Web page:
Volunteerism is in her DNA. Juliette Samama was born in Tunis, Tunisia, daughter of Rav Ishua Shtrug, the rabbi, chazan (cantor), mohel (circumsciser) and shochet (ritual slaughterer) of the city’s Jewish community. He performed the functions of four men, yet did not draw a salary.
This past Lag B'Omer, we were blessed to make our first upsherin, where we celebrate our son’s first hair cut. It’s a wonderful milestone that mimics the three years that we refrain from plucking a tree’s first fruits and symbolizes the entry of the child into the world of Torah learning. It’s a clear sign to everyone; this boy is no longer a baby.
Whenever new Russian immigrants arrived in Worcester, Goldie Michelson helped welcome them.
Shoshana Bluth’s telephone number is a help hotline for mothers and wives of Israeli soldiers – a hotline of faith, emunah in Hebrew.
A negative person may use words that are bland and lack vibrancy, like "did" and "worked" instead of words like "successfully accomplished" and "rigorously completed" which convey a more positive, powerful side.
In addition to her great fortune, Shari Arison has a great Jewish heart.
To modify a line from Winnie the Pooh, “the most frustrating things about resumes is that resumes are frustrating things.” If asked to design the best way to evaluate the top talent for a job, few people would recommend the submission of a document no one knows how to prepare and that requires a great deal of professional coaching and adjustment.
I am here to say the United States will not turn a blind eye to this anymore. I am here to underscore to the ironclad support of the United States for Israel.
Last week, I bought a new brand of detergent. It promises to remove all stains, even those stubborn, impossible to remove ones--or your money back. Guaranteed.
“Fill the Void” is the title of Rama Burshtein’s film that played to critical acclaim at the recent Toronto International Film Festival and earned seven Ophir Awards -- the Israeli Oscars -- including one for best film and best director, and has become Israel’s entry into the 2012 Oscars' foreign language category.
“On Sunday I was at the Kotel with the battalion and we said a prayer of thanks. In Gaza there were so many moments of death that I had to thank God that I'm alive. Only then did I realize how frightening it had been there.”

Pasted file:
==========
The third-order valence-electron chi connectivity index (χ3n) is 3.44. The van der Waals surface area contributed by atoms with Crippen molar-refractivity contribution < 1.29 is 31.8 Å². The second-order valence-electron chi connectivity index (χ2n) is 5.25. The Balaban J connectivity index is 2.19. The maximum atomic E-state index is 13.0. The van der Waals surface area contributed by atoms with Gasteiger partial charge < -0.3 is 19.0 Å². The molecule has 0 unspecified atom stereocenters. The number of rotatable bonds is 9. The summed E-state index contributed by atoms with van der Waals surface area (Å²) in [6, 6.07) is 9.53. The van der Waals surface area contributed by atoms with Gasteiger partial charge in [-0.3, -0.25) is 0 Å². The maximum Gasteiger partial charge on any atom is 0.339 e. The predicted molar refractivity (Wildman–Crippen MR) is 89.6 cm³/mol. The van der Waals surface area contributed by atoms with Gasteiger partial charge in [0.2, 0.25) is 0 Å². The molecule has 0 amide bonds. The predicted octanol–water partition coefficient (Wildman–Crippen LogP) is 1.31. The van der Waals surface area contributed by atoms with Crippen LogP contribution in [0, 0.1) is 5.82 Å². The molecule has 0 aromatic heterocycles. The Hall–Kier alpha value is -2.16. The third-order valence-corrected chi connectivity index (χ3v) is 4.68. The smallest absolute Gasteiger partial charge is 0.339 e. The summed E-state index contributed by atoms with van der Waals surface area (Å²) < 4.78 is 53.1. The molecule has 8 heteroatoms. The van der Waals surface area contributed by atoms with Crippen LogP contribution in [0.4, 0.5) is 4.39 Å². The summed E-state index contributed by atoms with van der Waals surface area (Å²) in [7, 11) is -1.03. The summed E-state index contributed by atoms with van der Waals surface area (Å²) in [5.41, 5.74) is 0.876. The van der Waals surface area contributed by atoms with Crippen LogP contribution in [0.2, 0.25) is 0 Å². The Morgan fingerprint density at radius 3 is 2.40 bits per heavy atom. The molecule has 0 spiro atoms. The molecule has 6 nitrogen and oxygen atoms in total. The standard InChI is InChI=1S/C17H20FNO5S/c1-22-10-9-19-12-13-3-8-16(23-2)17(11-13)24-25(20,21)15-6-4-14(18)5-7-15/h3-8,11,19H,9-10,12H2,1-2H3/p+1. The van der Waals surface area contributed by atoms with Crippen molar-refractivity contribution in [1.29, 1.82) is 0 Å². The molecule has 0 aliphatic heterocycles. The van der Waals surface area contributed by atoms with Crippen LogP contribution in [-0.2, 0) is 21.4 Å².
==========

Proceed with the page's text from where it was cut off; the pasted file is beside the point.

She doesn't just walk; she practically glides along, with a light-hearted bounce. Her laughter is infectious, her giggle ever-present, even during the dull periods of the day. Every moment is an opportunity, a learning experience. Her world is a wonder to discover and she feels proud of even her smallest achievements.
The relatively young Eitam battalion has become instrumental in IDF Southern Command’s Division 80’s efforts to keep up with the ever-changing security situation in Sinai after the fall of the Mubarak regime – and the entry of terrorist elements to the region.
Ever wonder what might have happened had the first Adam reacted differently? I don't mean if Adam hadn't have eaten the forbidden fruit. I believe that somehow, on some level, that was a necessary component to our being human. We're not meant to be perfect angels, or mechanical robots, always following directions explicitly, and always doing the right thing. Temptation and failings, challenges and adventure are meant to be a part of our human journey.
Two couples from different parts of the country decided to name their newborn daughters in honor of Hadar Cohen.
Their daughter Fiamma inherited the Zionist spirit and talent for writing from her parents.
One of my favorite teachings from the Talmud is a marriage-related lesson.
Orna Porat was a former Christian and a member of the Hitler Youth.
Besides commemorating Israel’s sojourn in the desert, the mitzvah of sukkah has spiritual and educational significance. We are commanded to leave the comforts of our permanent home and move into a hut without routine luxuries, prompting us to reflect upon the spiritual aspects of existence.
These developments brought about cooperation between Torah-educated women and a small number of rabbis who favor an egalitarian approach.
With an active household and a busy lifestyle, my day, as for most people, is full of many mundane chores that need to be taken care of as part of the routine schedule.
I recently attended a very interesting lecture at Netanya's Laniado Hospital. The venue for the lecture may give you an erroneous impression: it had nothing to do with disease; on the contrary, it had much to do with the delights of good health.
Nearly eighty-five years have passed since Sarah Aaronson shot herself in the head, putting an end to the torture her Turkish interrogators inflicted upon her for refusing to disclose information about her associates in the NILI, an anti-Turkish spying organization that supplied the British with intelligence.
“She devoted all her time and love to the children, but also knew how to be strong and set limits when necessary.”
One way to view a student, or any human being, is as an amalgamation of four components: physical, intellectual, emotional and spiritual.